5. @Lucky sez: “Everyone will value points differently, and those with different points valuations may also come up with different conclusions.”

    So, let’s see how good your own assumptions are! I will calculate ‘rebates’ for paying with each CC rather than their ‘return” on spend and see how you measure up.

    ‘Rebates’ based on EARN rates require no assumptions and, thus, allow apples vs. apples comparisons. By contrast, with average REDEMPTION values of points peddled by self-anointed travel gurus ranging, e.g., between 0.5-1.0cpp for BONVoY, one might as well be doing apples vs. grapes comparisons!!!

    Points currencies actually cost a lot more to earn than to redeem. How much more? Let’s compute purchasing costs, determine the ‘rebates’ due to CC spend, and then compare these to “returns” on spend..

    BONVoY Top Elite
    Each BONVoY point costs:
    Without CC: 1/(17.5pts/$) * 100cents/$ = 5.71cpp
    With: 1/(23.5pts/$) * 100cents/$ = 4.25cpp
    — ‘Rebate’ due to CC: 1.46cpp or 25%

    HH Diamond
    Each HH point costs:
    Without CC: 1/(20pts/$) * 100cents/$ = 5.00cpp
    With CC: 1/(34pts/$) * 100cents/$ = 2.94cpp
    — ‘Rebate’ due to CC: 2.06cpp or 40%

    A WoH Globalist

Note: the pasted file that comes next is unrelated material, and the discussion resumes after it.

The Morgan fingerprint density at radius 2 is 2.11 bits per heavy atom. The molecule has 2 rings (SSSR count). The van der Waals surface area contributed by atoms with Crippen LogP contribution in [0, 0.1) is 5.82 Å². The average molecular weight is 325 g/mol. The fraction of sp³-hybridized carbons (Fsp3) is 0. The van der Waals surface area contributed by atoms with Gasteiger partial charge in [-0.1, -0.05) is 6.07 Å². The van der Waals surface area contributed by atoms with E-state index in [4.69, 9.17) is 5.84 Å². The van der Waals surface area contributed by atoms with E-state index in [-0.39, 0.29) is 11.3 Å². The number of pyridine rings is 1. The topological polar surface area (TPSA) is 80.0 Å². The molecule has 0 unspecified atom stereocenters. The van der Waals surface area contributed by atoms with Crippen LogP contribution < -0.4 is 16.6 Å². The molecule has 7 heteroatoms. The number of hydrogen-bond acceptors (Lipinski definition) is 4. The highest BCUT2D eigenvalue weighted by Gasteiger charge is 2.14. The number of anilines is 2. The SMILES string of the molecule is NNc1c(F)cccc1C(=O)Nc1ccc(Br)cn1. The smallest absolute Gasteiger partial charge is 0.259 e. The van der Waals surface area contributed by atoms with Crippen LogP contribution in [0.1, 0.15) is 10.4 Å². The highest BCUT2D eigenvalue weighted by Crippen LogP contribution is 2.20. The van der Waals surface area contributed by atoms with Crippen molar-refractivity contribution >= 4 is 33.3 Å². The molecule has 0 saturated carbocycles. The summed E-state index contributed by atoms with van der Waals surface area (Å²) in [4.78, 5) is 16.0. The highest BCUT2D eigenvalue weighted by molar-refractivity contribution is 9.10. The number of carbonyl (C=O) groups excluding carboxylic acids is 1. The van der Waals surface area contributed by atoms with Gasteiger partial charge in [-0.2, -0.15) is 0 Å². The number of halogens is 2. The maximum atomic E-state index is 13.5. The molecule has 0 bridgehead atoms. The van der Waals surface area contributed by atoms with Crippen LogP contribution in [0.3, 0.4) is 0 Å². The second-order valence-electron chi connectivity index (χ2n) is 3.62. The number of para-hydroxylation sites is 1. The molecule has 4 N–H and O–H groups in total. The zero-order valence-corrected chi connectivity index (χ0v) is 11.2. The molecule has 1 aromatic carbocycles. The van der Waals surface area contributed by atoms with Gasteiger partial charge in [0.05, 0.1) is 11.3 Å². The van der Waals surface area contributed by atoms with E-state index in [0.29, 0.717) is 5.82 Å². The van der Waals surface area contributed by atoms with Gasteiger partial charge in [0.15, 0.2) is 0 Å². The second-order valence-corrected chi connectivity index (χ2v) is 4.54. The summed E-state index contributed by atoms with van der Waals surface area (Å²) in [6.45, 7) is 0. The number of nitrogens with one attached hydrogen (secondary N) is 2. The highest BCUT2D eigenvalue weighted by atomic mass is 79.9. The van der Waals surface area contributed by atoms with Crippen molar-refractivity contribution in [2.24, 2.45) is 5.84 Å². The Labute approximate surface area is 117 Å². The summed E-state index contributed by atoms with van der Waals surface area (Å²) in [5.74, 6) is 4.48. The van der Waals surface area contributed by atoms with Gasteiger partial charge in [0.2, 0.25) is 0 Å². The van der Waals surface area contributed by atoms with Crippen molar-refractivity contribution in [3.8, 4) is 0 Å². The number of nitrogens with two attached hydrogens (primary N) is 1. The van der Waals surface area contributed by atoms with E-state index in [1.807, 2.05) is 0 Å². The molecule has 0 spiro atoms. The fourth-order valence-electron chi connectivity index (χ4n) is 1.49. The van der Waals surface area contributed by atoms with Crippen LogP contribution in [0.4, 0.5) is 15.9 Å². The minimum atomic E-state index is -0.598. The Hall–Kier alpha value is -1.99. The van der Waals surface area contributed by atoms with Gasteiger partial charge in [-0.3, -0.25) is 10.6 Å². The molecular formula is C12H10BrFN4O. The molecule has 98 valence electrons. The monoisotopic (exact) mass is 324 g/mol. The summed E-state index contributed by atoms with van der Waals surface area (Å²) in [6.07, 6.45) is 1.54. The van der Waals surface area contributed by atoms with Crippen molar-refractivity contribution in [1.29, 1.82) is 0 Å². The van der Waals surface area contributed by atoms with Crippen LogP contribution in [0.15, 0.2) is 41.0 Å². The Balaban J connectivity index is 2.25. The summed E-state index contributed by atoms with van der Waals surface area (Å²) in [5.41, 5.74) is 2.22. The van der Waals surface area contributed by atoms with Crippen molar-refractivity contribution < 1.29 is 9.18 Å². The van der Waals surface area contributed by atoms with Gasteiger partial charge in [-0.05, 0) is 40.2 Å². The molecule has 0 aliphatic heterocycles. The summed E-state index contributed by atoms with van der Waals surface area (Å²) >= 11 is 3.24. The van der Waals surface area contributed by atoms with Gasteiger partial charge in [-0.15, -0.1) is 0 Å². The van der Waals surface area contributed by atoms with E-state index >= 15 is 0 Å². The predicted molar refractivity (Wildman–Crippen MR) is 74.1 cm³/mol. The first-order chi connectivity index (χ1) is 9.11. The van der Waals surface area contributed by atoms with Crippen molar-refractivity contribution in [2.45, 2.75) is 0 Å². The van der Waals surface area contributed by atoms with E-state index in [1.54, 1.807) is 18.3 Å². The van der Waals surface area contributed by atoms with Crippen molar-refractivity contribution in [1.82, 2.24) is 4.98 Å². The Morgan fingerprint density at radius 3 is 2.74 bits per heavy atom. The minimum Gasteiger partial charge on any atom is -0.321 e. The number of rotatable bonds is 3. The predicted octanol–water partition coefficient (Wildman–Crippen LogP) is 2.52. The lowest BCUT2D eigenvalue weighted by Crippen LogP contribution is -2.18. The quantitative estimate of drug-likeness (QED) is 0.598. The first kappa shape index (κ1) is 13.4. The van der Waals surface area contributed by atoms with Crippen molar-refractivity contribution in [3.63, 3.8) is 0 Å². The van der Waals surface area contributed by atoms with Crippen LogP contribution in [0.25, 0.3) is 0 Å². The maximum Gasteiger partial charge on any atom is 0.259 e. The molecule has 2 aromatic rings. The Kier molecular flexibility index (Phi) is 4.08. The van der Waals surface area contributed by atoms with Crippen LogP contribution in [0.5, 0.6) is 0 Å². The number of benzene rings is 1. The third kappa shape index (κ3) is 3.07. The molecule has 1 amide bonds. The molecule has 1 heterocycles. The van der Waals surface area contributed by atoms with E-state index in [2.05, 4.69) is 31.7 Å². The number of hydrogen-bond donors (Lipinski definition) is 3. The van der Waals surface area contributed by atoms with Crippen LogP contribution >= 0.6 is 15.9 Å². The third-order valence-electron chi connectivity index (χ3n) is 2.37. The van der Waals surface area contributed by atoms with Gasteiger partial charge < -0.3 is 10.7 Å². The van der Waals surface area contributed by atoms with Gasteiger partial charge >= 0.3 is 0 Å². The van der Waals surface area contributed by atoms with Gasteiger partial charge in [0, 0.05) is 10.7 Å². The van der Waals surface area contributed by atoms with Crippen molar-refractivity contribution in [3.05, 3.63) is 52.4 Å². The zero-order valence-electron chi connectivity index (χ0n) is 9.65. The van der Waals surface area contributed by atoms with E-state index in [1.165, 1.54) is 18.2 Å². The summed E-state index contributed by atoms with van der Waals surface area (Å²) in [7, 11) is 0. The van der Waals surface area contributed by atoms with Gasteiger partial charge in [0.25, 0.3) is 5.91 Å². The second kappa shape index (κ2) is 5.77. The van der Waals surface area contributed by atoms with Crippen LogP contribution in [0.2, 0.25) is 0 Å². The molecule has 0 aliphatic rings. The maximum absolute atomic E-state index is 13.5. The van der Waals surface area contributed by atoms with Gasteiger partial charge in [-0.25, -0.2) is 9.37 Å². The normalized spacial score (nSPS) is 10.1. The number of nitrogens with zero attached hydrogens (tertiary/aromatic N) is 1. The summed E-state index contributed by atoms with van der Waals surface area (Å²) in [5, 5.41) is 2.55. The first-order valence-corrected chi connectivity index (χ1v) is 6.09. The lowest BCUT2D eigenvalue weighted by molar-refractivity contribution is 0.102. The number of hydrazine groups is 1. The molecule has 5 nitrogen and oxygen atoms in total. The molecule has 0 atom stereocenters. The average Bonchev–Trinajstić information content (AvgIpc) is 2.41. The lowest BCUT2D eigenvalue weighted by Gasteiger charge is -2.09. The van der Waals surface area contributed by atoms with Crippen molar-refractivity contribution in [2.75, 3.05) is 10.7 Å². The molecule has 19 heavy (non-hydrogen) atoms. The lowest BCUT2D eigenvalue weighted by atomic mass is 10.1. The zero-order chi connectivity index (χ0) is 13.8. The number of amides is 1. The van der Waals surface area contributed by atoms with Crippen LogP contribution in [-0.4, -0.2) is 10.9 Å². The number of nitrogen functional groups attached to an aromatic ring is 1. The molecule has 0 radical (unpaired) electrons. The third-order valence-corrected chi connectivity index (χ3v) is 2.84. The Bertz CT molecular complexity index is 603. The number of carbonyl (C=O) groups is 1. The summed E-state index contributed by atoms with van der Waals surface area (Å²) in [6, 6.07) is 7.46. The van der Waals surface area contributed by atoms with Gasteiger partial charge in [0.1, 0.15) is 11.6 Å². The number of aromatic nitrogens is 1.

Each WoH point costs:
    Without CC:1/(6.5pts/$) * 100cents/$ = 15.38cpp
    With 1/(10.5pts/$) * 100cents/$ = 9.52cpp
    — ‘Rebate’ due to CC: 5.86cpp or ~37%

    The good news for you, @Lucky, is that in spite of the subjectivity of your valuations, your relative ranking of the “returns” on spend for at least BONVoY, HH and WoH tracks quite closely, magnitude-wise, with my OBJECTIVE ranking based on ‘rebates’. 🙂

    Your “return” on the BONVoY Boundless CC is 4.2%; my ‘rebate’ for the same card is 25%. The conversion factor (CF) between the ‘return’ and ‘rebate’ is 25/4.2 = 5.95;

    Let’s divide all the rebates by the CF of 5.95 and see how they compare with @Lucky’s “returns” on the spend

    — BONVoY Boundless CC: 25%/5.95 = 4.2% vs @Lucky’s 4.2% (no surprise there as it is the basis for the CF)

    — WoH Chase Visa: 37%/6.17 = 6.2% vs. @Lucky’s 6.0%

    — Aspire Card: 40%/5.95 = 6.7% vs. @Lucky’s 7.0%

    Not bad… 🙂

  6. For WoH above, the result is correct but one number, the CF, I typed in is not. It should be 5.95 and not 6.17.

    — WoH Chase Visa: 37%/””5.95″” = 6.2% vs. @Lucky’s 6.0%